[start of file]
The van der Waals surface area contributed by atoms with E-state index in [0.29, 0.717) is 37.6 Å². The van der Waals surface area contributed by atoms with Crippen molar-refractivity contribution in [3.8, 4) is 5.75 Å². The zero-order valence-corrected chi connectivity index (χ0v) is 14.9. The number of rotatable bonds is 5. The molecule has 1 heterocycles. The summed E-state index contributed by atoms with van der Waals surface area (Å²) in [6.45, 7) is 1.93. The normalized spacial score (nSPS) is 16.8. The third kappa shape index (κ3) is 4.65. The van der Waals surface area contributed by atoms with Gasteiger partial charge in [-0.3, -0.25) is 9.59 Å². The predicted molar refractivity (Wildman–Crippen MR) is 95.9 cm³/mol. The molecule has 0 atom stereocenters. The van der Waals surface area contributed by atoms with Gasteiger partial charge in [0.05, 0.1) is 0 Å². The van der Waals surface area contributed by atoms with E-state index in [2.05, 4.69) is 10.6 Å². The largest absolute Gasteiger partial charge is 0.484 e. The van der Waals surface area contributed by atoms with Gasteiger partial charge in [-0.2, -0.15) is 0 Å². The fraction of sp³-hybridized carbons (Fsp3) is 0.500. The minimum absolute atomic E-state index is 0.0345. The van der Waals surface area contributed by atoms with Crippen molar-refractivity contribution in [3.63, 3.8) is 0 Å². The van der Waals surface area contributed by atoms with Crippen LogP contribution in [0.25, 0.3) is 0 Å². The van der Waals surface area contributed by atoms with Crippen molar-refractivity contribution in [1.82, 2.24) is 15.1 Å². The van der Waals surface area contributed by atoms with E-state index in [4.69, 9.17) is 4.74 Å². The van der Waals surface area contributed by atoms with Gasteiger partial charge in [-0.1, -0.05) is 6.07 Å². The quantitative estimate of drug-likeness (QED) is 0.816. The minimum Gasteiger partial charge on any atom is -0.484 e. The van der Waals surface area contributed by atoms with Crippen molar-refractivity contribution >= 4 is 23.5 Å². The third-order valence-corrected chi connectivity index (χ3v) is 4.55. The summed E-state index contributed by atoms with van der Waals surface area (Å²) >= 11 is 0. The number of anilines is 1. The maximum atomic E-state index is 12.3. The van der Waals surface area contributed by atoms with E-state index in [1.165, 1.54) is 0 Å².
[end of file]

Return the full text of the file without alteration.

The van der Waals surface area contributed by atoms with E-state index in [0.29, 0.717) is 37.6 Å². The van der Waals surface area contributed by atoms with Crippen molar-refractivity contribution in [3.8, 4) is 5.75 Å². The zero-order valence-corrected chi connectivity index (χ0v) is 14.9. The number of rotatable bonds is 5. The molecule has 1 heterocycles. The summed E-state index contributed by atoms with van der Waals surface area (Å²) in [6.45, 7) is 1.93. The normalized spacial score (nSPS) is 16.8. The third kappa shape index (κ3) is 4.65. The van der Waals surface area contributed by atoms with Gasteiger partial charge in [-0.3, -0.25) is 9.59 Å². The predicted molar refractivity (Wildman–Crippen MR) is 95.9 cm³/mol. The molecule has 0 atom stereocenters. The van der Waals surface area contributed by atoms with Gasteiger partial charge in [0.05, 0.1) is 0 Å². The van der Waals surface area contributed by atoms with E-state index in [2.05, 4.69) is 10.6 Å². The largest absolute Gasteiger partial charge is 0.484 e. The van der Waals surface area contributed by atoms with Gasteiger partial charge in [-0.2, -0.15) is 0 Å². The fraction of sp³-hybridized carbons (Fsp3) is 0.500. The minimum absolute atomic E-state index is 0.0345. The van der Waals surface area contributed by atoms with Crippen molar-refractivity contribution in [3.63, 3.8) is 0 Å². The van der Waals surface area contributed by atoms with Crippen LogP contribution in [0.25, 0.3) is 0 Å². The van der Waals surface area contributed by atoms with Crippen molar-refractivity contribution in [1.82, 2.24) is 15.1 Å². The van der Waals surface area contributed by atoms with E-state index in [4.69, 9.17) is 4.74 Å². The van der Waals surface area contributed by atoms with Gasteiger partial charge in [-0.1, -0.05) is 6.07 Å². The quantitative estimate of drug-likeness (QED) is 0.816. The minimum Gasteiger partial charge on any atom is -0.484 e. The van der Waals surface area contributed by atoms with Crippen molar-refractivity contribution >= 4 is 23.5 Å². The third-order valence-corrected chi connectivity index (χ3v) is 4.55. The summed E-state index contributed by atoms with van der Waals surface area (Å²) >= 11 is 0. The number of anilines is 1. The maximum atomic E-state index is 12.3. The van der Waals surface area contributed by atoms with E-state index in [1.165, 1.54) is 0 Å².